As we witness everyday reminders that “Never Again” is right now, it’s become clear that stories of Japanese American WWII incarceration matter today more than ever. Last year we launched an artist-in-residence program that allowed us to collaborate with some amazing artists to spread that message far and wide. We continued that program in 2019, and we’re excited to share a look at the incredible work this year’s artists have created.
The Colorado River “Relocation Center”—more commonly referred to as Poston—was located in the Arizona desert a few miles from the California border. The largest and most populous of the War Relocation Authority (WRA) administered concentration camps (with the exception of post-segregation Tule Lake) with a peak population of nearly 18,000, Poston was unique among WRA camps in a number of ways.
Like you, we are the children and grandchildren of Japanese Americans who experienced the humiliation and degradation of WWII incarceration. Like you, our families have faced “disadvantage and prejudice,” and worked hard to carve out a life for us in a country that frequently tells us we do not belong here.
Unlike you, we have learned from our shared history.
The “Central Utah Relocation Center”—more popularly known as Topaz—was located at a dusty site in the Sevier Desert and had one of the most urban and most homogeneous populations of the camps, with nearly its entire inmate population coming from the San Francisco Bay Area. Topaz is perhaps best known as the site of the fatal shooting of an inmate by an overzealous camp sentry in April 1943 and for its art school, which included a faculty roster of notable Issei and Nisei artists. It was also the site of significant protest against the “loyalty questionnaire” in the spring of 1943 and of a variety of labor disputes.
Guest post by Eric Muller, Dan K. Moore Distinguished Professor, University of North Carolina at Chapel Hill
Cambridge University Press recently published Roger W. Lotchin’s Japanese American Relocation in World War II: A Reconsideration. The book’s goal is to correct what the author characterizes as several ubiquitous and mistaken findings in the literature on the removal and confinement of people of Japanese ancestry in World War II (hereinafter “Japanese removal”). The most important of the findings that Lotchin seeks to “correct” is that racism was a key cause of the removal, though ample historical evidence attests that indeed it was.
On August 12, the second season of AMC’s The Terror drops, set against the backdrop of the World War II removal and incarceration of Japanese Americans. (Full disclosure: Densho aided background researchers for the show.) While The Terror is arguably the highest profile TV depiction of this experience — at least in the U.S. — there have been a surprising number of series episodes and made-for-TV movies that have explored the topic, to various degrees of success.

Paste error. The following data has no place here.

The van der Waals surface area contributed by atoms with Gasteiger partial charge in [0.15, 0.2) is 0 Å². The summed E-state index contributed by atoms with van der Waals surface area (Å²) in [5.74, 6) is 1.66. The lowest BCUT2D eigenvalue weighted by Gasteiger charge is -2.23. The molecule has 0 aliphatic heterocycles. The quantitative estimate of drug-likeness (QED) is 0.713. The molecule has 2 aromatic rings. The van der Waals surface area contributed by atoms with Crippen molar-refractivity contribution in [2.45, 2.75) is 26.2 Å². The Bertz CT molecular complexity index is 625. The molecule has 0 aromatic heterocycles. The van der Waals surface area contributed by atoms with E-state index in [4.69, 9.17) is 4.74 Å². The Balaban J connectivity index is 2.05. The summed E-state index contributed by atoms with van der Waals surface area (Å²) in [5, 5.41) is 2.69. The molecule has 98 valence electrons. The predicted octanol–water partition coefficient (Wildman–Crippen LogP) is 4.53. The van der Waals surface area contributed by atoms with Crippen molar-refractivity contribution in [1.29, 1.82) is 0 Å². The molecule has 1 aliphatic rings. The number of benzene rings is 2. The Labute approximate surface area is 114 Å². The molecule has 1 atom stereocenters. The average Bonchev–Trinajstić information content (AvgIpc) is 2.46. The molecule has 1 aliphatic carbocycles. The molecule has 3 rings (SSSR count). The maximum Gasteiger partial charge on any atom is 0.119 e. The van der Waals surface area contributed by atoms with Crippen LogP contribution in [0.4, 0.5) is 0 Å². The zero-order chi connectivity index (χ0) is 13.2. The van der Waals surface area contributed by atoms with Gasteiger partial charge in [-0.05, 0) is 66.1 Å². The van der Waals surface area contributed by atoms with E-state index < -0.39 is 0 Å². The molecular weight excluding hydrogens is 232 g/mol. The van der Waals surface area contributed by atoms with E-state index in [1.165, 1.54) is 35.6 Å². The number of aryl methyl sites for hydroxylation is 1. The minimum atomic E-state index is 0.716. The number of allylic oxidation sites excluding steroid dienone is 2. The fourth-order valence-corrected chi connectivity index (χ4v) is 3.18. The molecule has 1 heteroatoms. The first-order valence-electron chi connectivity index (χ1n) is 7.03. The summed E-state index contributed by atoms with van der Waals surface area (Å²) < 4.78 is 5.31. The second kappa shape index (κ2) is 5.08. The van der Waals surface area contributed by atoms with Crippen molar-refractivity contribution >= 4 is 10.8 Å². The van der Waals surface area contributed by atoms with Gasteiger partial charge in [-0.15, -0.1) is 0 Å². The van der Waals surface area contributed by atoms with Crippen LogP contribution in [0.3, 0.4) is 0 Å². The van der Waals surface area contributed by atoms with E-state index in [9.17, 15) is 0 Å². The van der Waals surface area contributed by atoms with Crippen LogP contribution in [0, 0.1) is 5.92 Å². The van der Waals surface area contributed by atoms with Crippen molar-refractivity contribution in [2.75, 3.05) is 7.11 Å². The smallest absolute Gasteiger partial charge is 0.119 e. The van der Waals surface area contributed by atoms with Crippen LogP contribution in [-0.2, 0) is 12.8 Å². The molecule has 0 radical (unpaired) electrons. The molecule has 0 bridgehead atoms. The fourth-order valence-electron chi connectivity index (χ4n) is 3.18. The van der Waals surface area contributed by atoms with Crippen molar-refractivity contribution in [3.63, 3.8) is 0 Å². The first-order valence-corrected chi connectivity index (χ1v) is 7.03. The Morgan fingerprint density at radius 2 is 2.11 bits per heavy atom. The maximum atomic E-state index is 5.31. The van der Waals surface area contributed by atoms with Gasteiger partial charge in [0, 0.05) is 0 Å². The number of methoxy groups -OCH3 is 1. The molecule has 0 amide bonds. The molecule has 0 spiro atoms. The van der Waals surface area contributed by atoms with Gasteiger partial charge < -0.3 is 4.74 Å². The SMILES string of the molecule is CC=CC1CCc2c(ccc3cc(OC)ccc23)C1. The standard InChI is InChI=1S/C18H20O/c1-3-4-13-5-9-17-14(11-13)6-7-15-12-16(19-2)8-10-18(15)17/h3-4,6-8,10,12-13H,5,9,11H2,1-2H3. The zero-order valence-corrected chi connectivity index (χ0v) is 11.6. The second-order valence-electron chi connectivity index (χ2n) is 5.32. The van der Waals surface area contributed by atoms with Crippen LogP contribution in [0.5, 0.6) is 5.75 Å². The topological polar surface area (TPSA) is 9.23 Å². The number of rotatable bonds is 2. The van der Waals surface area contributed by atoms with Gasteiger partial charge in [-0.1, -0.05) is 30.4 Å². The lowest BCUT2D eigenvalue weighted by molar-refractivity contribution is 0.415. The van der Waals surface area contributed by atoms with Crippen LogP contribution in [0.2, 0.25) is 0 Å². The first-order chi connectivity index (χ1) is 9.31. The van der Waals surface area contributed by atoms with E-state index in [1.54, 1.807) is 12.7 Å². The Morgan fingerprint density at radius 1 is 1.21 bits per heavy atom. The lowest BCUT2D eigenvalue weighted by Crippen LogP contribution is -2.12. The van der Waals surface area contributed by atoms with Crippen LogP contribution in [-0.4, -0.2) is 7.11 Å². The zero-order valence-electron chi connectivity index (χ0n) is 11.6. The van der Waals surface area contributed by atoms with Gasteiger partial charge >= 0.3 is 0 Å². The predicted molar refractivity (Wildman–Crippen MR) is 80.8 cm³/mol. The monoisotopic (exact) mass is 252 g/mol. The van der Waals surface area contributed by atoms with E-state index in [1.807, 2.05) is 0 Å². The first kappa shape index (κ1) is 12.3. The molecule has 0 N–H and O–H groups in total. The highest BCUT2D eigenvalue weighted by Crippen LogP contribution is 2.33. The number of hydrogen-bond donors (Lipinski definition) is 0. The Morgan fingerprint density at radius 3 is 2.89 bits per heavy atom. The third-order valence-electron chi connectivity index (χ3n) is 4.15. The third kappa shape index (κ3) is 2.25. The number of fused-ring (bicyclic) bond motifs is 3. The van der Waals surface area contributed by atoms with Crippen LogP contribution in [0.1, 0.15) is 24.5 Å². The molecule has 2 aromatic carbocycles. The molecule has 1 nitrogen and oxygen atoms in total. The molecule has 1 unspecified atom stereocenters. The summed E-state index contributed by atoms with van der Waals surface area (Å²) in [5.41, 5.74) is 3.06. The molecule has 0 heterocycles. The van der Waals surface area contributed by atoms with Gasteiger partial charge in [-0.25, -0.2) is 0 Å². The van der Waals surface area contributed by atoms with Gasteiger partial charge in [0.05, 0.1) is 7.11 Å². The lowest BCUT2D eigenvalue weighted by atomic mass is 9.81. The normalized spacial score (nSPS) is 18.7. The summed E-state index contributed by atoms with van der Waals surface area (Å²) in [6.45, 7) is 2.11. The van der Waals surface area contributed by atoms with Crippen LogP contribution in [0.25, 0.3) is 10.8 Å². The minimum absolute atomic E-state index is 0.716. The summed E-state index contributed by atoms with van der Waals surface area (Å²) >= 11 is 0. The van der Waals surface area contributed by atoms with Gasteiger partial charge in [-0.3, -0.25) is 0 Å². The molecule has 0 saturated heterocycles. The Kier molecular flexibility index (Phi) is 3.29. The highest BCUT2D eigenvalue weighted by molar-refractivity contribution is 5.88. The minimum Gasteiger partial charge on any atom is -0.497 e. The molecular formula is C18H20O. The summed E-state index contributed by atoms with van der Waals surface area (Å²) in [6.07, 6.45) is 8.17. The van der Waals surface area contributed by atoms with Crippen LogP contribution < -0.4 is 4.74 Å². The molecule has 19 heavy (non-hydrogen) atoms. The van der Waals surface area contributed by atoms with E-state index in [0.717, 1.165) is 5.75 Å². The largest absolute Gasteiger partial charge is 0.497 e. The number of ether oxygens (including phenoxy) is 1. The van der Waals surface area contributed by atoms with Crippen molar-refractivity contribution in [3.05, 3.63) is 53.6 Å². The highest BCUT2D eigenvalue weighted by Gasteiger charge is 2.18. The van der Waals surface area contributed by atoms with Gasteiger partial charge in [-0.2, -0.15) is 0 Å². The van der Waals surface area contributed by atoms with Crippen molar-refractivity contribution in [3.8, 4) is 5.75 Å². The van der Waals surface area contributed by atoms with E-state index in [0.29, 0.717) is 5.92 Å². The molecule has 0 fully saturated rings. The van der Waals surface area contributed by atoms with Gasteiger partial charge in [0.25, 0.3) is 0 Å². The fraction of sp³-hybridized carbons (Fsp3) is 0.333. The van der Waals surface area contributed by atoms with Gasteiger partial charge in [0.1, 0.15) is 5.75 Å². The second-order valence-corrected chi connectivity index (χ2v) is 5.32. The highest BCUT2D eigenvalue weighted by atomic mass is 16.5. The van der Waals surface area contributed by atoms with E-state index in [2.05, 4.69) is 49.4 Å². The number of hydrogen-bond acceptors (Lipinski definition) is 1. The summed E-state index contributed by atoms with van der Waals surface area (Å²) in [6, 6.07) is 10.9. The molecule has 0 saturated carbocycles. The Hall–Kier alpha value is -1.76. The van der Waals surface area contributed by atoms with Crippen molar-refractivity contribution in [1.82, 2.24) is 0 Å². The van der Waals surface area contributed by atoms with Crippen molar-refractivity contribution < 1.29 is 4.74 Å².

Located in Southern Idaho, Minidoka concentration camp opened on August 10, 1942 and held some 13,000 Japanese Americans during World War II. The incarcerees — most of whom hailed from Washington and Oregon — were accustomed to relatively mild climates and struggled to adapt to Minidoka’s extreme temperatures and relentless dust storms. They also endured lesser-known travails. Read on for untold stories of life at Minidoka.
Earlier this month, about 325 people gathered in southeast Idaho for the 17th annual Minidoka Pilgrimage. Over the course of four days, pilgrims learned about the history and legacy of Minidoka through educational programming, tours of the former incarceration site, the invaluable stories of camp survivors, and a lot of intergenerational dialogue and community building.
The Japanese American Citizens League is considering a resolution that proponents say would help heal a decades-old wound. The conflict stems from the disastrous “loyalty questionnaire” administered by the US Government to Nikkei citizens and immigrants being held in WWII concentration camps. Based on their responses to two questions, some 12,000 incarcerees were further penalized by the US Government and ostracized by members of their community. The resolution contends that “this stigma of ‘disloyalty’ and being branded as ‘no-no’s’ persists to the present day,” and that a formal apology from the JACL would help the community heal.
Two new documentaries break the mold of traditional cinematic takes on the World War II incarceration story. Densho Content Director Brian Niiya reviews the films—The Ito Sisters and Masters of Modern Design—and explains why you really ought to make time to watch them while they’re still available for free online viewing.
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